‘There’s been a call from a lobster fisherman. He was bringing his catch back into Tradmouth yesterday morning around ten thirty when he noticed a yacht moored up at the mouth of the river beyond the castle, not far from where the lifeboat found that dinghy. Someone on board was leaning over the side as if they were trying to fish something out of the water and he reckoned they ducked down when they saw his boat passing. He thought it was odd at the time and when he heard about the murder on the news he decided he’d better report it, just in case.’ In his hand Paul had a sheet of paper which he placed on Gerry’s desk.

Wesley turned it round. Below the fisherman’s details was a name. The
Queen Philippa
. ‘This the name of the yacht?’

‘That’s right. I’ve been in touch with the harbour master and she’s moored here in Tradmouth. Belongs to a Dennis Dobbs. London address.’

Gerry looked up. ‘Don’t tell me he’s sailed off to God knows where.’

Paul grinned. ‘No. The boat’s still moored up not far from the Higher Ferry. Want me to go down and have a word? I could take Trish.’

Wesley caught Gerry’s eye. Paul and Trish had once gone out together but had broken up some time ago. However, that didn’t stop Paul angling to work with her at every opportunity. If Paul hadn’t been such an uncomplicated, straightforward young man, it might have been interpreted as stalking. Not that Trish had ever made any complaint.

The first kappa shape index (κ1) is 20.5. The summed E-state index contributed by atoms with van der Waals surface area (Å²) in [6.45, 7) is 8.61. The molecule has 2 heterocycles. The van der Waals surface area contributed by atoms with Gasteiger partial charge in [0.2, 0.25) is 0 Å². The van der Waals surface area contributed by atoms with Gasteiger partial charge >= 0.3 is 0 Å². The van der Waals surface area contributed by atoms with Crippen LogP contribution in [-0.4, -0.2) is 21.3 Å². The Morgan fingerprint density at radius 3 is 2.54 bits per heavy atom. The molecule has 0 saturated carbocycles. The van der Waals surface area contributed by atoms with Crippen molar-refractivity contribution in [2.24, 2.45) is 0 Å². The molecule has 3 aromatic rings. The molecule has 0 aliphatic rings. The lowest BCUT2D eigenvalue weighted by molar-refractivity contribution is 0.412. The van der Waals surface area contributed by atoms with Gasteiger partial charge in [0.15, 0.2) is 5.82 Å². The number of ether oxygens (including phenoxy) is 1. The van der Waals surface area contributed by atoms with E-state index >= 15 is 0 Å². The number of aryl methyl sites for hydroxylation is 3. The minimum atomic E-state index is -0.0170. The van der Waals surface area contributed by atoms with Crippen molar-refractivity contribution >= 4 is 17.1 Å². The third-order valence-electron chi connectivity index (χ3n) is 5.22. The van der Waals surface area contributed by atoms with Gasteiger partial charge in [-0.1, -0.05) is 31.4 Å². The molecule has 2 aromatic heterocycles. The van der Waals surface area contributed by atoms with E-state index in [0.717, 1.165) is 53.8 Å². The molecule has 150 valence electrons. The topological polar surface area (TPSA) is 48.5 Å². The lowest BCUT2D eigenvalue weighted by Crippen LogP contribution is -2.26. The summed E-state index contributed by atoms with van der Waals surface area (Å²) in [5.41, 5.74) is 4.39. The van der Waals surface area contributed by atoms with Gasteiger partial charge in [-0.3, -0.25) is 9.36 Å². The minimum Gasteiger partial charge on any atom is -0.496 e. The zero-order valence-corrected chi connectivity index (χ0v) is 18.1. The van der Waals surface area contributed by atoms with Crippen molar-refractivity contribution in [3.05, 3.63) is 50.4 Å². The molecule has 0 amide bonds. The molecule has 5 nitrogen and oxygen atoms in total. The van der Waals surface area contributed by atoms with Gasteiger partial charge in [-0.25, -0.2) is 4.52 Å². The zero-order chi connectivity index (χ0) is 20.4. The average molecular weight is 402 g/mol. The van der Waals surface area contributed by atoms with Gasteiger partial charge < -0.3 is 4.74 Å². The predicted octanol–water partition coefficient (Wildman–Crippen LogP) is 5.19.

Gerry looked at his watch. ‘Ta, Paul, but I think I’ll have a word with this Dennis Dobbs myself.’ He stood up, looking at Wesley. ‘It’s about time we got some fresh air.’

Wesley followed him out of the office. Some people didn’t mind being stuck behind a desk directing operations once they reached the rank of detective chief inspector, but Gerry liked to speak to suspects and witnesses himself, saying it was the only way to get a feel for the truth. At this stage he liked to follow his instincts and only when they had the culprit was Gerry happy to hand them over to be interviewed by specially trained officers who would dot the i’s and cross the t’s for the Crown Prosecution Service.

It was a fine day and Wesley was glad to be outside, walking down the quayside, shading his eyes from the sun as he peered at the vessels moored on the river. The Palkin Festival and its attendant regatta had brought visiting boats from all over. He spotted a couple with French flags flapping on the stern and one sporting the Stars and Stripes. But most boasted the usual Red Ensign of British-registered vessels. Gerry himself was a keen sailor who’d restored a thirty-foot yacht called the Rosie May after his daughter who’d been eleven at the time and the apple of his eye. She was moored over the river at Queenswear because the fees were cheaper. Several times he’d invited Wesley to go sailing with him when they’d had a rare free weekend. Wesley had always made an excuse. He suffered from seasickness and knew his limitations.